Friday, October 13, 2017

#anAWWyear - October 1947: Food

In many ways, October 1947 was a disappointing month. In later blog posts I'll be posting about the dearth of craft projects and the rather lacklustre fashion, but here I'll be concentrating on the one area that this month's magazines do very well, the recipes.

One of this month's features is the visually stunning collection of pineapple recipes.
So much pineapple!
Australian Women's Weekly, Oct 18 1947, p41
 I was extremely tempted by the Pineapple Wedge Salad, as it both combined flavours I like with my own favourite vintage recipe quirk, the abuse of the word salad, but as no one else in my house eats tomato I wasn't sure I could eat enough on my own.
Sliced pineapple, large firm tomatoes, cream cheese, a little milk, salt and cayenne pepper, curled celery, radishes, lettuce leaves.
Soften cream cheese with a little milk, add pinch cayenne and salt if needed. Spread half the pineapple slices with cream cheese, cover with a thick slice of tomato and place
remaining pineapple slices on top.
Cut each "sandwich" into three wedges, leaving one "sandwich" uncut to decorate centre of platter. Arrange on serving platter with lettuce leaves, curled celery, and radishes. Mayonnaise may be served separately.
 I settled for the pineapple chiffon tart, which is the one just above the word pineapple in the above picture. I'm happy with how my version looks too:
My pineapple chiffon tart
The recipe is straightforward, and I made it as written, although I chose not to garnish with nuts:
One cooked pastry-case, 2 ½ teaspoons gelatine, ¼ cup water, 3 eggs,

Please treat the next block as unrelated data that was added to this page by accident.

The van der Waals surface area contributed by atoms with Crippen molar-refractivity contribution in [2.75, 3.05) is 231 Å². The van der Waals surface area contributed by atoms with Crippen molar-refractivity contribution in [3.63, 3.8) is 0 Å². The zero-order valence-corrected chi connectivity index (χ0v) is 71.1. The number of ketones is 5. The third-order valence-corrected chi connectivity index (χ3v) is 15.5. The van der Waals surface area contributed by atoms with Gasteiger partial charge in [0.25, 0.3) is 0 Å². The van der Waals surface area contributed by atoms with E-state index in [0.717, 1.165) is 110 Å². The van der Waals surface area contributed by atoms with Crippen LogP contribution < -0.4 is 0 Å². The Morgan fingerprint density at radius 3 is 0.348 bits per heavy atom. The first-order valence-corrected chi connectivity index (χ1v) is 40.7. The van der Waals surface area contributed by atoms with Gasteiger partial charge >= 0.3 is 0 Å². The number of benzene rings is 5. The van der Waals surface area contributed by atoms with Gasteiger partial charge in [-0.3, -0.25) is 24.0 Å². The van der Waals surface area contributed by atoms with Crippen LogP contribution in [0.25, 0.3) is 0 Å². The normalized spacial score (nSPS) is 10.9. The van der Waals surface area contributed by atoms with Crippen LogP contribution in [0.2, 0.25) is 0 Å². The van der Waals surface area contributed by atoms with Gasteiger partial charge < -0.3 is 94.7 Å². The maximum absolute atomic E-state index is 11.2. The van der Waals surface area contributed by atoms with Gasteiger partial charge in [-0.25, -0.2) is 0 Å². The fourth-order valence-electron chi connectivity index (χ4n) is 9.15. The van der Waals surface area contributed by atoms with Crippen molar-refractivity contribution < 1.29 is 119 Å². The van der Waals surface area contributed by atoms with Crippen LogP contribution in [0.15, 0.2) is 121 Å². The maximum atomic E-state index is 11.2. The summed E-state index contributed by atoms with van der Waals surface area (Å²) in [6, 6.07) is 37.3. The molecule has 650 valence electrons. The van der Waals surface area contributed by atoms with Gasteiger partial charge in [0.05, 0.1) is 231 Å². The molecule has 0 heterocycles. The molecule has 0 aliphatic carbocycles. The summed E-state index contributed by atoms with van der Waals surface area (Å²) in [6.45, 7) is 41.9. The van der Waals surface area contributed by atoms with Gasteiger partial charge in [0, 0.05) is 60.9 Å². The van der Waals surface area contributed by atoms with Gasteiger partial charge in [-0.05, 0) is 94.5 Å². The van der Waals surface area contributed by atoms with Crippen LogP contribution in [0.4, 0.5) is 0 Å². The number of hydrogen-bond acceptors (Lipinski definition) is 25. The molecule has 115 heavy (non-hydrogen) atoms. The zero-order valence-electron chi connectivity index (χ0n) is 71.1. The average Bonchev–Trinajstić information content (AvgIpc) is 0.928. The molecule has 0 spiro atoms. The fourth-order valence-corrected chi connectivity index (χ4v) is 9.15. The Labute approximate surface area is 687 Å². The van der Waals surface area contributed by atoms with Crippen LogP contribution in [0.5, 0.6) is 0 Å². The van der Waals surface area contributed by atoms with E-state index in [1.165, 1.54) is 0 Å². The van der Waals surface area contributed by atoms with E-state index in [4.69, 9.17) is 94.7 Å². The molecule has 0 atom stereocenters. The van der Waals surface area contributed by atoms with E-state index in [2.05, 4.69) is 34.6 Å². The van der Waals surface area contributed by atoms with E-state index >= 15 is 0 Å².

½ cup sugar, pinch salt, ½ teaspoon grated lemon rind, 1 cup shredded
cooked pineapple, chopped nuts.
Soak gelatine in water. Cook egg yolks, salt, lemon rind, pineapple, and half the sugar for 15 minutes over boiling water, stirring occasionally. Add gelatine, stir while cooling over bowl of ice. Fold in egg-whites beaten stiffly with balance of sugar. When beginning to set pile into cold pastry-case, chill until set. Serve cold, garnished with grated pineapple and chopped nuts.
The stage of cooking the yolks and sugar and pinapple over heat is tedious, but the final result is worth it. I ended up with more than would fit into my pastry case (I used store bought) and I put the extra into a small glass dish and it was lovely by itself too.

A feature on 'vegetable dishes' is really a feature on what vegetables can be stuffed with breadcrumbs. 
The illustration accompanying a feature on vegetable dishes, it shows stuffed cabbage rolls.
Australian Women's Weekly, Oct 4 1947, p 53.
I made a different breadcrumb recipe, a mushroom and breadcrumb stuffed steak. My husband and I both liked it very much.

This month also had a feature on children's birthday parties.
Party fare
Australian Women's Weekly, Oct 11 1947, p 38
While I do have a small boy birthday party to plan this month, the food for that will not be as elaborate as the "apricots'n'peaches" or "goblin cup cakes" here. And although I like the idea of rainbow ribbon sandwiches, I am not serving sandwiches with dates, nuts, carrots and white sauce as a filling to four-year-olds. I was however intrigued to find a recipe for Hundreds and Thousands biscuits, an icon of Australian childhood. 
Two ounces margarine or butter, vanilla, l oz. castor sugar, 1 egg, 4oz. flour. ½ teaspoon baking powder, pinch salt, 1 extra tablespoon sugar, pink and green coloring, hundreds and thousands.
Cream butter or margarine thoroughly with vanilla and sugar. Beat in egg-yolk, add sifted flour, baking powder, and salt, making a dry mixture. Turn on to floured board, roll thinly. Whip egg-white to meringue consistency with extra sugar, flavor with vanilla. Color half pink, half green. Spread over rolled mixture, pink on one half, green on the other. Sprinkle liberally with hundreds and thousands. Cut into finger-lengths, place on greased tray. Bake 10 to 15 minutes in moderate oven (350deg. F). Allow to cool on tin.
I only made the pink version.  While my unbaked cookies were pleasingly similar to the Arnott's biscuit version...  
Before baking, bright pink and lovely.
after baking they dimmed a bit and the top layer didn't achieve the crispness I was hoping for.
After baking.
If I made these again, I would make the base even thinner, and cook at a slightly lower temperature for longer, in the hopes of avoiding the slight browning. 

1 comment:

  1. I'm still so impressed that you made 100s and 1000s biscuits, and I think they look excellent unbaked and baked! Were they delicious?